The opioid crisis
Through education and assessment, dental hygienists
can make a difference in preventing addiction
Last year, I slipped and fell in the rain, and landed hard on my right shoulder. I broke my arm and tore a number of tendons and ligaments in my shoulder, requiring several surgeries. The orthopedic surgeon felt that I would need something for pain relief after each surgical repair, so he prescribed hydrocodone/acetaminophen (5 mg/300 mg) one to two tablets every six hours as needed for pain. I was given 90 pills total. Everyone—and I mean everyone (nurses, the physical therapist, others who had undergone shoulder surgery, friends, . . . )—encouraged me to take the pain medicine faithfully to stay ahead of the pain as it would be wicked.
A colleague, who is a pharmacist, advised me differently. He cautioned me that opioids are addicting and suggested that I take them for several days, and then switch to alternating between Tylenol and Advil. He assured me the alternate pain relief would be similar, but not addicting. I tried one prescription pain pill, felt dizzy and nauseated, switched to the Tylenol/Advil regimen, and applied a lot of ice to the surgical site. This treatment worked well. Given the opioid addiction problem in this country, I probably could have sold the other 89 prescription pain pills, but I would likely be writing this column from a prison cell.
You might be thinking, ‘Phew! We in dental hygiene are off the hook.’ But consider that soon we will be prescribers, so we need to understand our responsibility when patients ask us for pain medication.
Seriously, we have an opioid crisis in this country. When presenting with noncancer pain symptoms, approximately 20% of patients are prescribed opioids, according to Dowell et al.1 This finding includes both acute and chronic pain diagnoses. Even more staggering, 259 million prescriptions for opioid pain medications were written by health-care providers in 2012.2 This statistic translates to enough medication for every adult in our country to have a bottle of opioids. While estimates of chronic pain vary, opioid misuse, overdose, and death have become public health epidemics. From 1999 to 2014, approximately 165,000 individuals died from opioid overdose.1 Further, it is estimated that another two million suffer from opioid use disorder (OUD), costing $78.5 billion annually.3
The medical and public health communities and the federal government have begun to address this alarming health crisis. The solution begins with prescribing clinicians. The Centers for Disease Control and Prevention (CDC) has created recommendations for prescribing opioids for chronic pain, which include actions for determining when to initiate or continue opioids; opioid selection, dosage, duration, follow-up, and discontinuation; and risk assessment and how to address the harms of opioid use.1 A campaign called “Turn the Tide” was launched this year to help physicians learn more about safe prescribing practices, managing pain, and linking patients to addiction treatment programs.4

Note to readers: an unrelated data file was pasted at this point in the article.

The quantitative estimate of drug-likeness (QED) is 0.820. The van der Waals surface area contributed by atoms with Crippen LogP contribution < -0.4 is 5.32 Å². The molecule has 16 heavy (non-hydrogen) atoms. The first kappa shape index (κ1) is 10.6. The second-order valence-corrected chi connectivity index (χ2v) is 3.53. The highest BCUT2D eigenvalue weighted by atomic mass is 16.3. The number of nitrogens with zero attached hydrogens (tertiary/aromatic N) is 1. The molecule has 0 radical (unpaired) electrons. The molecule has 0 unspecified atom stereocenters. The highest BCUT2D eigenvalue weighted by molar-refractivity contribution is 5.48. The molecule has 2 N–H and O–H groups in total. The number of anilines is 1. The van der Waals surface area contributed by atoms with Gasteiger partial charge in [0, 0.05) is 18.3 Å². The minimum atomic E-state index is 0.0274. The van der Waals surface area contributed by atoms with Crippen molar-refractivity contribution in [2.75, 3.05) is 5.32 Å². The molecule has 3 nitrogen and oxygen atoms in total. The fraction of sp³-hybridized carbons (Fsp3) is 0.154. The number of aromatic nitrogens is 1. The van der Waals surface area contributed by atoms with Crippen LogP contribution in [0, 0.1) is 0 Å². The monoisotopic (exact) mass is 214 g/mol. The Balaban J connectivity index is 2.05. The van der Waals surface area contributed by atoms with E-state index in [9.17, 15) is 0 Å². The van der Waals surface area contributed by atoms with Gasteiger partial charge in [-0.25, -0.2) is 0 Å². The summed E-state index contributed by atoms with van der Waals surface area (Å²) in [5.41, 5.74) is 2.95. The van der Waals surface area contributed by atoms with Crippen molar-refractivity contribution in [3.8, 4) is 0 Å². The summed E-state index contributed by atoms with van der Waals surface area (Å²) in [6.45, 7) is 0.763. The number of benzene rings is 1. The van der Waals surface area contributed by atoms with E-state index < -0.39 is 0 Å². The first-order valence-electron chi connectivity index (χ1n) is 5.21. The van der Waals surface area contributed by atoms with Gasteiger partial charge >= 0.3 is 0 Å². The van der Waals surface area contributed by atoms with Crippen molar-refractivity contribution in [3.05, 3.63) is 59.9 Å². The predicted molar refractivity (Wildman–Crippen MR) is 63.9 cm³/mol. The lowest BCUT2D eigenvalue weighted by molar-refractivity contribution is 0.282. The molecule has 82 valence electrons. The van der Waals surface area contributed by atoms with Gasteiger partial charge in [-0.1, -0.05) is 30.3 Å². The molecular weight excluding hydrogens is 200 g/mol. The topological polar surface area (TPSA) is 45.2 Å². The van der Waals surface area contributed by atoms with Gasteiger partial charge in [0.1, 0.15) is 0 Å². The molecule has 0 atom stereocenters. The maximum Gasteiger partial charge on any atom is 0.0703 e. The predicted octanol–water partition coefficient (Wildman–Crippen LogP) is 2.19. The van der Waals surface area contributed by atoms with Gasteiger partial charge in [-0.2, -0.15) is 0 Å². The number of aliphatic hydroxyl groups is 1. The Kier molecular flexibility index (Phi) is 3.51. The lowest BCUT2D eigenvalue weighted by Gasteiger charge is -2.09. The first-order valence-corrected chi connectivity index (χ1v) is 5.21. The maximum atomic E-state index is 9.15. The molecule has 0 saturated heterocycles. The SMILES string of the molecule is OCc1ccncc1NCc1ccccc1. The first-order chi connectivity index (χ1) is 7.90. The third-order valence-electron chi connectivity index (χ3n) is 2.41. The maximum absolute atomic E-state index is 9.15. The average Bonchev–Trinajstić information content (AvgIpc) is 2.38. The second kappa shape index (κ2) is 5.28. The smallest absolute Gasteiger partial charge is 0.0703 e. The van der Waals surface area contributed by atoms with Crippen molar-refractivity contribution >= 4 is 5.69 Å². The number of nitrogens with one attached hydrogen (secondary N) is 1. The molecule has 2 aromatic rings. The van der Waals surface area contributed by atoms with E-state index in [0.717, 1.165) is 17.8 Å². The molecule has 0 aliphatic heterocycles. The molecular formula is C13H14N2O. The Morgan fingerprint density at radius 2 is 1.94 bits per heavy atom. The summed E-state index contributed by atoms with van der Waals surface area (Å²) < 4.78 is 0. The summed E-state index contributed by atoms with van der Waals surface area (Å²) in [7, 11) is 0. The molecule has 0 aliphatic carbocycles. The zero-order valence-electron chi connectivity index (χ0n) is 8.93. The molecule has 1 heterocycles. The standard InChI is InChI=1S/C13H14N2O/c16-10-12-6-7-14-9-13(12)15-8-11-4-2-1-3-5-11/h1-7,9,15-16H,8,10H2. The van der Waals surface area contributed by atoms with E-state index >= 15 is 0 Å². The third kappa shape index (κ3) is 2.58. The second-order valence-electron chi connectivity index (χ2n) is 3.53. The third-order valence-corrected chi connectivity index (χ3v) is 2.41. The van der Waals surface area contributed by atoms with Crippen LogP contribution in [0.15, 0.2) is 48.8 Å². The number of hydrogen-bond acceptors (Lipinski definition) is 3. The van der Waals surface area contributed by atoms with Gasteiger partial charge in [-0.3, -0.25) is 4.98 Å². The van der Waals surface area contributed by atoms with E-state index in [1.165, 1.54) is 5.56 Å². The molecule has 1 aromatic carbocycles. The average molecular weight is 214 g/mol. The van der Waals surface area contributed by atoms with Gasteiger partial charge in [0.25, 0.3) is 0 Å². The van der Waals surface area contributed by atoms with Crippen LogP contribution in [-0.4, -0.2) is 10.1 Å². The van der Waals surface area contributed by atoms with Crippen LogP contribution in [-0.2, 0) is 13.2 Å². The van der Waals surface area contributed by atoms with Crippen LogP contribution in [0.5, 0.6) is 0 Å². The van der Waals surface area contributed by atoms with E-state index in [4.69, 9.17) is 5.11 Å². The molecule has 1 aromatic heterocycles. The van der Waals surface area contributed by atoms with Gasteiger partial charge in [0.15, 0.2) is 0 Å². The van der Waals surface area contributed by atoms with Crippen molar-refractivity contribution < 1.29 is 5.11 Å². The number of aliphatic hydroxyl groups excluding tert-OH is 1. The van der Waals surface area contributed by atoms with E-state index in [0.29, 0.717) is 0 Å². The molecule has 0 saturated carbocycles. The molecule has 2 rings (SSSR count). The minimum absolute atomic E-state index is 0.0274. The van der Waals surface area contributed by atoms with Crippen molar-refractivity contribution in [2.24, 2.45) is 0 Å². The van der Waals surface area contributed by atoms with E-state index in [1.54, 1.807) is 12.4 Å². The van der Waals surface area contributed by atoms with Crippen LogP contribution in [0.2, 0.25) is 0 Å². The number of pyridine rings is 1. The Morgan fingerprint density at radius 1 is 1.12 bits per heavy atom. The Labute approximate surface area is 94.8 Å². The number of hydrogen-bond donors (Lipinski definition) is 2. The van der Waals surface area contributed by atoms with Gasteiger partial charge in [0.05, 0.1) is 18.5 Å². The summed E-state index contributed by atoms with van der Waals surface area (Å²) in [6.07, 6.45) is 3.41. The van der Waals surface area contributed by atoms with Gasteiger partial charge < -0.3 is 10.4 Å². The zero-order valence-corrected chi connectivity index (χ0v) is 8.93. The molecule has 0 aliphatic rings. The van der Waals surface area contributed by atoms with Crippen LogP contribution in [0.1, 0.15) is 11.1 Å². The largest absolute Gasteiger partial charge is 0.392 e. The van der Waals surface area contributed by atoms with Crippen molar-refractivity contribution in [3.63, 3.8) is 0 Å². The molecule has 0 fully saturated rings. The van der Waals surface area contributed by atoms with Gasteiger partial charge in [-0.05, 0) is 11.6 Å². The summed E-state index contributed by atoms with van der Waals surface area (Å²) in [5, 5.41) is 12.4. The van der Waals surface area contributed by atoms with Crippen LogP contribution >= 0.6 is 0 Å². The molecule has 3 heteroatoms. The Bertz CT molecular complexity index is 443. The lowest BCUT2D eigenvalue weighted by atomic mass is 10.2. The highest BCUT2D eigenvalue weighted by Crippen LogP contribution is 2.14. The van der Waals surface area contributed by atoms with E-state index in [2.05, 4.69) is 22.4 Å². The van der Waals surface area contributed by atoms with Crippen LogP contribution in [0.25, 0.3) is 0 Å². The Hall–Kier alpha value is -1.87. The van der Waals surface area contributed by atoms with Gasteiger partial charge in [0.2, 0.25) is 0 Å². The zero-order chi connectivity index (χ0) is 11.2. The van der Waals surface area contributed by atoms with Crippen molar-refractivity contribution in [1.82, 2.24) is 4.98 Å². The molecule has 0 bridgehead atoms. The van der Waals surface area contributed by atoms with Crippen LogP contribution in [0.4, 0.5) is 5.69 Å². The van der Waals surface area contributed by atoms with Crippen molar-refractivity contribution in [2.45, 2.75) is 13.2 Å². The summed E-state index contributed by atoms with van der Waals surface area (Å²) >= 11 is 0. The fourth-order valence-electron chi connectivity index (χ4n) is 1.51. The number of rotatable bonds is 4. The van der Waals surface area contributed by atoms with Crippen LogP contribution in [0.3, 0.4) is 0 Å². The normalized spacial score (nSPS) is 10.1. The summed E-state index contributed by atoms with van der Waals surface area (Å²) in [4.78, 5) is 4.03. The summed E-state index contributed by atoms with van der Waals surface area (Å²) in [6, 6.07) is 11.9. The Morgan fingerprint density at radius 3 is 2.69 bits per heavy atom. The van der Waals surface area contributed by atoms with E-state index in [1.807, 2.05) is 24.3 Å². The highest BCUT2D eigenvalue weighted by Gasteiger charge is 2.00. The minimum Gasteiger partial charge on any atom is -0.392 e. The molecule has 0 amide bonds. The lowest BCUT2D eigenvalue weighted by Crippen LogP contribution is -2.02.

As you read this, you might be thinking, “Phew! We in dental hygiene are off the hook.” But consider that soon we will be prescribers, so we need to understand our responsibility when patients ask us for pain medication. And we need to be aware of what our colleagues in dentistry are doing as current prescribers of opioids. Further, we witness patients every day who experience OUD and need treatment. This is often a silent epidemic. These patients look fine outwardly, dress well, and don’t “appear” to be addicts. If we are not assessing for addiction, we won’t know they are in a crisis situation. When was the last time you asked about pain medication use as part of the patient medical history? Do your patients readily report using oxycodone (OxyContin), hydrocodone/acetaminophen, fentanyl, or other opioids on their health history forms? Do we talk about addiction and addiction treatment as part of our assessments? Do we ask if patients are undergoing medication-assisted treatment with buprenorphine or methadone alone or in combination with behavioral therapy for OUD?
The opioid crisis in America is yet another example demonstrating that dental hygienists are more than just people who “clean teeth.” The assessments and education we provide can make a huge difference in helping our patients achieve total health.
JOANN R. GURENLIAN, RDH, PhD, is president of Gurenlian & Associates, and provides consulting services and continuing education programs to health-care providers. She is a professor and dental hygiene graduate program director at Idaho State University, and past president of the International Federation of Dental Hygienists.
1. Dowell D, Haegerich TM, Chou R. CDC guideline for prescribing opioids for chronic pain—United States, 2016. MMWR Recomm Rep. 2016;65(1):1-52. doi: 10.15585/mmwr.rr6501e1.
2. Paulozzi LJ, Mack KA, Hockenberry JM. Vital signs: variation among states in prescribing of opioid pain relievers and benzodiazepines—United States, 2012. MMWR Morb Mortal Wkly Rep. 2014;63(26):563-568.
3. Schuchat A, Houry D, Guy GP Jr. New data on opioid use and prescribing in the United States. JAMA. 2017;318(5):425-426. doi: 10.1001/jama.2017.8913.
4. Opioid overdose. Guideline resources: Clinical tools. Centers for Disease Control and Prevention. US Department of Health and Human Services. https://www.cdc.gov/drugoverdose/prescribing/clinical-tools.html. Updated August 30, 2017. Accessed September 4, 2017.